Member’s Statement: VicForests – Brown Mountain old growth forest

SOURCE:  Victorian Greens, 20090402, ^

‘Ms PENNICUIK (Southern Metropolitan) — The Waikato Radiocarbon Dating Laboratory at the University of Waikato in New Zealand has confirmed that a tree cut down by VicForests in the Brown Mountain old-growth forest was between 550 and 600 years old. Until now foresters have claimed that these large trees were between 200 and 250 years old. Others have assumed that between 300 and 400 years would be the age limit before the trees succumb to rot. The tree was young when Joan of Arc lived and Christopher Columbus discovered America. It measured 11 metres around the stump close to the ground. Other trees on Brown Mountain have girths of 12 metres and more and could between 700 and 800 years old. They would have been mature when Marco Polo travelled the world. These trees are ancient relics and part of our precious national heritage.

‘VicForests and the Brumby government cannot replace these trees once they are cut down. They are logged on a 50-to-80-year rotation. It would take until 2600 AD for a tree to grow to the same size.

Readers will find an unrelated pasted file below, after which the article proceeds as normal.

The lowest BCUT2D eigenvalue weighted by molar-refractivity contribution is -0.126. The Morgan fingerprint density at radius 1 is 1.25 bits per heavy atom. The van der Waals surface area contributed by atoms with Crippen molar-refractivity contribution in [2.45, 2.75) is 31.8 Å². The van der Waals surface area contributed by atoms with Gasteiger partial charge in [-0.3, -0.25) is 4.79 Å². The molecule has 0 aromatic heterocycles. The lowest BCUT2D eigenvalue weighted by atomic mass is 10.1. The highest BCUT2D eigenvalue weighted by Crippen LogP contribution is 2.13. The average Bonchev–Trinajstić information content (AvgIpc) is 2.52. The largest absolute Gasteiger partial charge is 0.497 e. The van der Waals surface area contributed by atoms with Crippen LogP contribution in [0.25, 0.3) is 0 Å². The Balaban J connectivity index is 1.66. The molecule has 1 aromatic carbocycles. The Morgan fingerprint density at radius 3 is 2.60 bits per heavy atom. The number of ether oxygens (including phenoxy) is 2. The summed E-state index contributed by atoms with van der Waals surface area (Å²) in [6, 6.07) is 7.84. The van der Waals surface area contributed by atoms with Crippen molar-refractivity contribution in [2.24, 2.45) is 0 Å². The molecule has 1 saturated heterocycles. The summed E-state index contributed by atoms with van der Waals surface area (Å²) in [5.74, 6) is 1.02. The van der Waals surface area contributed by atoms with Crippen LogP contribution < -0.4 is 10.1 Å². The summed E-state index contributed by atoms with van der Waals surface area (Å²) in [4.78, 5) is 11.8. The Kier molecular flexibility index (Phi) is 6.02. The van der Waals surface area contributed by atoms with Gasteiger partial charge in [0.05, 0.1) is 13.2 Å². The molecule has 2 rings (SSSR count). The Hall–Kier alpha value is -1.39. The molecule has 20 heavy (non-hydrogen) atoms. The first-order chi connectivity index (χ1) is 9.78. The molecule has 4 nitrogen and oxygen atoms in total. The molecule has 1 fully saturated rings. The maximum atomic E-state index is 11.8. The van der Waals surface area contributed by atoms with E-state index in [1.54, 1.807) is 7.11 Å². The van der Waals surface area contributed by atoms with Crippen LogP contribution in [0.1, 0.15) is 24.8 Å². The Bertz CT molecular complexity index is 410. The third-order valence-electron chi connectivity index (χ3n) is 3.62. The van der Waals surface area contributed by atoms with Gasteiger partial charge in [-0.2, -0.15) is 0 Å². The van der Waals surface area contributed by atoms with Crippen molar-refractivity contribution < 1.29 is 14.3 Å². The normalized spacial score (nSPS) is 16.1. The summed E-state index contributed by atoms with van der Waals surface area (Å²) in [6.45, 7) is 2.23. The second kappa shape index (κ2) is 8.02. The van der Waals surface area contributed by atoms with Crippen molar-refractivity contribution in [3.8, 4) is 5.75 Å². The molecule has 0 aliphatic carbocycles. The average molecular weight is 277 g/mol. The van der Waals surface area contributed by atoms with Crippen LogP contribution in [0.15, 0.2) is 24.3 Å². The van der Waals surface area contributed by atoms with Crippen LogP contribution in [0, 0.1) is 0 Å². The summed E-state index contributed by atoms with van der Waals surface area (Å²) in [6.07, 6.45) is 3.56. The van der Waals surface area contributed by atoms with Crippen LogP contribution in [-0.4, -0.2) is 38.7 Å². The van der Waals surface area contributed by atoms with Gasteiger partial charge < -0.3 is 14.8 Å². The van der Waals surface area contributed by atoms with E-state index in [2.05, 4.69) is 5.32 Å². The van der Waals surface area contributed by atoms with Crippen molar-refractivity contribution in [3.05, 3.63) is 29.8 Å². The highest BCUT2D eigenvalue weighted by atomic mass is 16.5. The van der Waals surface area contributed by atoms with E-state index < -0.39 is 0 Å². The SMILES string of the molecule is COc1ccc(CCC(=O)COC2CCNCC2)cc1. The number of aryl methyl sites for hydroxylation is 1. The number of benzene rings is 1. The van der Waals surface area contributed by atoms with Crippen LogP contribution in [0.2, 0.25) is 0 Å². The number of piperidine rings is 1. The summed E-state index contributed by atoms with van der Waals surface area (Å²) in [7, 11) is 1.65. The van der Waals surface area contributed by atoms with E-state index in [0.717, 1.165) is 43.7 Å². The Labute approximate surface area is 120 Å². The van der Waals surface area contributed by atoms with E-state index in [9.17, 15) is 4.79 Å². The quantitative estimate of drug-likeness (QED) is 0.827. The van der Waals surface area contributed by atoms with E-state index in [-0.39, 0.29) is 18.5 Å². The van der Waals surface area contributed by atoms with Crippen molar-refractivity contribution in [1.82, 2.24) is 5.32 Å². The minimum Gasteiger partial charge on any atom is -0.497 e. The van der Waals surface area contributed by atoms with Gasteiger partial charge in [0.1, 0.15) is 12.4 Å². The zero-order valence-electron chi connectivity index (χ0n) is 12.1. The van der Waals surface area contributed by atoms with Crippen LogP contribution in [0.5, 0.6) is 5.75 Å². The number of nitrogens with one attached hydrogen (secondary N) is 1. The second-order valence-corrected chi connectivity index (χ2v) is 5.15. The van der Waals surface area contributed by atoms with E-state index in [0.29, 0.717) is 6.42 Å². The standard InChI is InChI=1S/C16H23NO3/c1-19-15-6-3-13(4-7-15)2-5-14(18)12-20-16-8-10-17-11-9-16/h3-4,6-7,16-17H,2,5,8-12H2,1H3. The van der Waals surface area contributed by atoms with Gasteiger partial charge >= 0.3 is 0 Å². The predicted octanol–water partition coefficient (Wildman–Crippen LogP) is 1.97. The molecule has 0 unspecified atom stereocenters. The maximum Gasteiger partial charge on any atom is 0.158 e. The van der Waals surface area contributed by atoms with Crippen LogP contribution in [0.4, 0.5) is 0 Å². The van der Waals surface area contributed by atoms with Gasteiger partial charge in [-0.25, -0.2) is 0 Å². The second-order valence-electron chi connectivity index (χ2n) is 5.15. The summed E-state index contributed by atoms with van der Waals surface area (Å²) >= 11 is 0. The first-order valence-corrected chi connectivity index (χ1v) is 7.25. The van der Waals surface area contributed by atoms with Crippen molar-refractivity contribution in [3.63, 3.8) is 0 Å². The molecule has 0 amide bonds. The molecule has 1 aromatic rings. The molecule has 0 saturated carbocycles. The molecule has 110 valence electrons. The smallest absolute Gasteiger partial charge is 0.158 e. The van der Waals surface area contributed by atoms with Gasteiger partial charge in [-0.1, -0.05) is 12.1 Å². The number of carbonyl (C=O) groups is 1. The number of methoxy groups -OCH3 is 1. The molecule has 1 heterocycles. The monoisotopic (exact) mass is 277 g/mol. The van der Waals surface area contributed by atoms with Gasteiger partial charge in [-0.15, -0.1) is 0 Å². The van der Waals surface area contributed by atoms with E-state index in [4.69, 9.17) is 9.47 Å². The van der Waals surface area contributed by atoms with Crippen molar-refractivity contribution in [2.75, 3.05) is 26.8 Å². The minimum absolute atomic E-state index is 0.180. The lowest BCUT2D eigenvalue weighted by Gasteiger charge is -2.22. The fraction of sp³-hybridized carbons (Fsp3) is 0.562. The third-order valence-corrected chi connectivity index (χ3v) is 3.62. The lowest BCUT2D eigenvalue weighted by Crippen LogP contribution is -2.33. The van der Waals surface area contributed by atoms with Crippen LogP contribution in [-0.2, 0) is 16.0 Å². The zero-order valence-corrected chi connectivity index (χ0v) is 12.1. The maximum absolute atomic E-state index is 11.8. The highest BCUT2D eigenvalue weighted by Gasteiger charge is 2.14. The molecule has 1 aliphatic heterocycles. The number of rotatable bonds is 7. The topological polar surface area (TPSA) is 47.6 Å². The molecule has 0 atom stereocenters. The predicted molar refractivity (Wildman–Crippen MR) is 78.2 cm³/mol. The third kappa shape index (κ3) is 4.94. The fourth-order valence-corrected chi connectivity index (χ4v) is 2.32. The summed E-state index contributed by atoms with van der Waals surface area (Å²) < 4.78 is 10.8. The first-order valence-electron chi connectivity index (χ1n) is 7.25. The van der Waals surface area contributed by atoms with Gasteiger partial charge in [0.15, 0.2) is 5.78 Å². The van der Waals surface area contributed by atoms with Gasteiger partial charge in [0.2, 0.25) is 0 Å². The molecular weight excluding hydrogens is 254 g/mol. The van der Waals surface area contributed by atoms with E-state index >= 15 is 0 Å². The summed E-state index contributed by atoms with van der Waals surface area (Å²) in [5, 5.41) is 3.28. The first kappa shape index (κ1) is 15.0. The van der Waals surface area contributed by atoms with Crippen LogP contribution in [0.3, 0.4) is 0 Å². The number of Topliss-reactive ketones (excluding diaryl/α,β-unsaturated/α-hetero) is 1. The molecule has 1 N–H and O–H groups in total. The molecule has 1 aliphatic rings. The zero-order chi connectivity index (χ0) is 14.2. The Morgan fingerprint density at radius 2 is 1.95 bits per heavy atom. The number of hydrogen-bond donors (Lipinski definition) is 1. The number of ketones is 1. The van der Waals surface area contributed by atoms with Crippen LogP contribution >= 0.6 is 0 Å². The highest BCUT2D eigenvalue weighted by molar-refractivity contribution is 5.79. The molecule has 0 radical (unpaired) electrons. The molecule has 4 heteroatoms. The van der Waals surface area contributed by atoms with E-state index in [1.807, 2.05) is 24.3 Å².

In 2006 Premier Brumby promised to protect the last significant stands of old-growth forests. Since then hundreds of hectares of these ancient forests have been cut down. It is not good enough for the government to claim that VicForests is independent and that the government can do nothing to save Brown Mountain. The government must act now to protect all remaining old growth forests in East Gippsland.’



Brown Mountain to stay green – for now

SOURCE:   The Wilderness Society,
‘Brown Mountain, in Victoria’s East Gippsland, is home to magnificent old-growth trees as well as endangered species like the Orbost spiny crayfish and the Long-footed potoroo.Brown-Mountain-giant-300.jpg
‘One of the giant Brown Mountain trees that will hopefully be saved by the Supreme Court Injunction.
(Photo: Luke Chamberlain)


‘But despite previous promises from the Victorian government to protect the last significant stands of old-growth forests in the state, Brown Mountain still has no protection against logging by VicForests.